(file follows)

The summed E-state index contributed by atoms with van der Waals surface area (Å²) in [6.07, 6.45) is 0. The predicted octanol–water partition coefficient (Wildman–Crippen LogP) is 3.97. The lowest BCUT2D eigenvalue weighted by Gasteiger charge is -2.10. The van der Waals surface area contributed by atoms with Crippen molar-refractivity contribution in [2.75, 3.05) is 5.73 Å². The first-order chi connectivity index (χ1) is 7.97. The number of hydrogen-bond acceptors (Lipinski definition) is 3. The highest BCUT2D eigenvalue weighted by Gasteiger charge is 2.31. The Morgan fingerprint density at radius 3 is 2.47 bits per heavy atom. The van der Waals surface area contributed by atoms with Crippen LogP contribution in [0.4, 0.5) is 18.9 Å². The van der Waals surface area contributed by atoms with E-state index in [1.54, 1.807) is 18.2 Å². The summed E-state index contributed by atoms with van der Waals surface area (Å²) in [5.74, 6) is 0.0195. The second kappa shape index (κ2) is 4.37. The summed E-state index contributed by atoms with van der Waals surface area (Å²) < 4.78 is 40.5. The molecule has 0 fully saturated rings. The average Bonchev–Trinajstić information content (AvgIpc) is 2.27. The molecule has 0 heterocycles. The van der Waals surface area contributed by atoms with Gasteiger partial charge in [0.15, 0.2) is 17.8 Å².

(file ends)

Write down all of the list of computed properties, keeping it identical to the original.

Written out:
The summed E-state index contributed by atoms with van der Waals surface area (Å²) in [6.07, 6.45) is 0. The predicted octanol–water partition coefficient (Wildman–Crippen LogP) is 3.97. The lowest BCUT2D eigenvalue weighted by Gasteiger charge is -2.10. The van der Waals surface area contributed by atoms with Crippen molar-refractivity contribution in [2.75, 3.05) is 5.73 Å². The first-order chi connectivity index (χ1) is 7.97. The number of hydrogen-bond acceptors (Lipinski definition) is 3. The highest BCUT2D eigenvalue weighted by Gasteiger charge is 2.31. The Morgan fingerprint density at radius 3 is 2.47 bits per heavy atom. The van der Waals surface area contributed by atoms with Crippen LogP contribution in [0.4, 0.5) is 18.9 Å². The van der Waals surface area contributed by atoms with E-state index in [1.54, 1.807) is 18.2 Å². The summed E-state index contributed by atoms with van der Waals surface area (Å²) in [5.74, 6) is 0.0195. The second kappa shape index (κ2) is 4.37. The summed E-state index contributed by atoms with van der Waals surface area (Å²) < 4.78 is 40.5. The molecule has 0 fully saturated rings. The average Bonchev–Trinajstić information content (AvgIpc) is 2.27. The molecule has 0 heterocycles. The van der Waals surface area contributed by atoms with Gasteiger partial charge in [0.15, 0.2) is 17.8 Å².